A democracy is essentially about determining the course of our nation together. To do that, it helps a lot to have a good citizenry. A good citizenry is informed, serious about things that are worth taking seriously, and not liable to be led off course by demagogues. (Everyone doesn't have to be like this, but you need a critical mass of people who are.) But I've always thought that a good citizenry is also composed of people who assume, until proven wrong, that many of the people who disagree with them are acting in good faith.
This matters for policy: you're unlikely to choose sound policies if you assume that anyone who disagrees with you is a depraved, corrupt imbecile. It's hard to learn anything from people you have completely written off. But it's also corrosive to any kind of community or dialogue to assume the worst about large numbers of people you've never met. It makes you less willing to try to take their problems seriously, and to try to figure out how they might be solved, or to try to understand what's driving them.
Montesquieu taught us (Spirit of the Laws, Book III, section III) that democracy can only survive by the cultivation of virtue: as he put it, virtue is a necessary spring of democratic government. Law and power are not enough: you need character. Without it the whole community falls apart:
When virtue is banished, ambition invades the minds of those who are disposed to receive it, and avarice possesses the whole community. The objects of their desires are changed; what they were fond of before has become indifferent; they were free while under the restraint of laws, but they would fain now be free to act against law; and as each citizen is like a slave who has run away from his master, that which was a maxim of equity he calls rigour; that which was a rule of action he styles constraint; and to precaution he gives the name of fear.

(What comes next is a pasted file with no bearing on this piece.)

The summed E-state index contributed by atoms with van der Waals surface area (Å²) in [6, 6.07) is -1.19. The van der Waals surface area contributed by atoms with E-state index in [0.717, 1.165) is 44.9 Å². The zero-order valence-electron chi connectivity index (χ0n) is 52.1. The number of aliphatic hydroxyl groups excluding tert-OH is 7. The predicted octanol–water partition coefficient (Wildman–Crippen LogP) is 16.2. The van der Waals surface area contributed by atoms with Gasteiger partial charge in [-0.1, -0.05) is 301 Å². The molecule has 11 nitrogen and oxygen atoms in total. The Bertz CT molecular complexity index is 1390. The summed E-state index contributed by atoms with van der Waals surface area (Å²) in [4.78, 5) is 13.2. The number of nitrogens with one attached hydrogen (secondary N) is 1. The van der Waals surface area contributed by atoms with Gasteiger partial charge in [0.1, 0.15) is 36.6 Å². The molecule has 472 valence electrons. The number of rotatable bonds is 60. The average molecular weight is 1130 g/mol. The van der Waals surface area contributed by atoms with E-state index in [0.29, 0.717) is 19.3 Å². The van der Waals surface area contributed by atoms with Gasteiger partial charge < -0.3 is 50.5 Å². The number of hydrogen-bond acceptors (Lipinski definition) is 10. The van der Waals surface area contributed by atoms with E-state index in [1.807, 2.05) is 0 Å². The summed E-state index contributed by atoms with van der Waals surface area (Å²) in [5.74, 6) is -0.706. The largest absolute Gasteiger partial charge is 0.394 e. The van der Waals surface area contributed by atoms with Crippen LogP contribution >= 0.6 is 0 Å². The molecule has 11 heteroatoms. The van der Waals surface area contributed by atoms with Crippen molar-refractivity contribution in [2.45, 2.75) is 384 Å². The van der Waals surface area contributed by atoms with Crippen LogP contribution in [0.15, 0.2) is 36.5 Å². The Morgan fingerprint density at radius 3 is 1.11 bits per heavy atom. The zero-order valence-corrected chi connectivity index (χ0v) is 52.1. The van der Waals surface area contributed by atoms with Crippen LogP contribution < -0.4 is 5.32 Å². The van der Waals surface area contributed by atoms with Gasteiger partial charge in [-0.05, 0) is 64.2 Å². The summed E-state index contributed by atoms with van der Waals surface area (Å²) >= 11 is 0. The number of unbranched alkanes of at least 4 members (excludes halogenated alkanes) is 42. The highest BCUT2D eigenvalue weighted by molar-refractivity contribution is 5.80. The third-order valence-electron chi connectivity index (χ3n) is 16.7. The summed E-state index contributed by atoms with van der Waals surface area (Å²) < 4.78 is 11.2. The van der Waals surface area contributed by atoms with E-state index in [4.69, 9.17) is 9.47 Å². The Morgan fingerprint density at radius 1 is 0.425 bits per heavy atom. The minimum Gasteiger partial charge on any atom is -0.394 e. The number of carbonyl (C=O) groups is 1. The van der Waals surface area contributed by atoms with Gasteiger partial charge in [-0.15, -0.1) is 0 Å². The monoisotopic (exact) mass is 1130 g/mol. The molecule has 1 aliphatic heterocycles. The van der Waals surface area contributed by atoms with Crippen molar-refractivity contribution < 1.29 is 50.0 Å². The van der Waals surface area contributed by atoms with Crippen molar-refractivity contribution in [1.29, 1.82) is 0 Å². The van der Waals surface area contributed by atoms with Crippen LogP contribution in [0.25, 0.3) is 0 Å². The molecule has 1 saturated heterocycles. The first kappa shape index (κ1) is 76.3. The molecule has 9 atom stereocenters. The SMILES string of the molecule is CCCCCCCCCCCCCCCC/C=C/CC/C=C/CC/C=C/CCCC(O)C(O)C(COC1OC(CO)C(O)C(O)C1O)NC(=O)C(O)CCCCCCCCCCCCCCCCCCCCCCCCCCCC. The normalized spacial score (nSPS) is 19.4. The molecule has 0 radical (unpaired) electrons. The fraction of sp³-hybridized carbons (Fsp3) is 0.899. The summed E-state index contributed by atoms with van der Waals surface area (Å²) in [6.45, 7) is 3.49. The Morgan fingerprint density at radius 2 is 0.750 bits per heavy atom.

And without this absolute prerequisite, the people blur into a mob, and mobs call forth demagogues to manipulate them, and demagogues rise to be tyrants and abusers of power. Americans will recognize this idea from Washington's Farewell Address, which uses Montesquieu's claim as the basis for an exhortation to the American people to create institutions for the diffusion of knowledge, to exercise responsibility with regard to public debt, and to show impartial good will to other nations. The Address also warns against the Spirit of Party, and partisan spirit is one of the great enemies of that virtue that is the cornerstone of democratic government.
The virtue underlying such government does not consist of every virtue; it is a civic virtue and therefore is devoted to very particular ends. The basic conclusions Hamilton (who wrote the first draft of the speech) and Washington drew from it are pretty much exactly right, although they focused less on the domestic front than the foreign front: it consists in continual self-education, vigilance with regard to one's civic responsibilities, and a basic respect and good will for one's fellow citizens and fellow human beings simply because they are your fellow citizens and simply because they are fellow human beings. Such respect is no doubt very limited; but, even so, without it government by and for the people ceases to be by and for the people. It is that respect and good will that prevents the government from being an instrument of partisan grasp for power. Parties are perhaps inevitable in any sort of democratic government: people will disagree. But if a democratic republic is to survive, the good of the people must come first and the good of one's side must be firmly subordinated to it. Without an elementary respect and good will for one's fellow citizens, this cannot happen.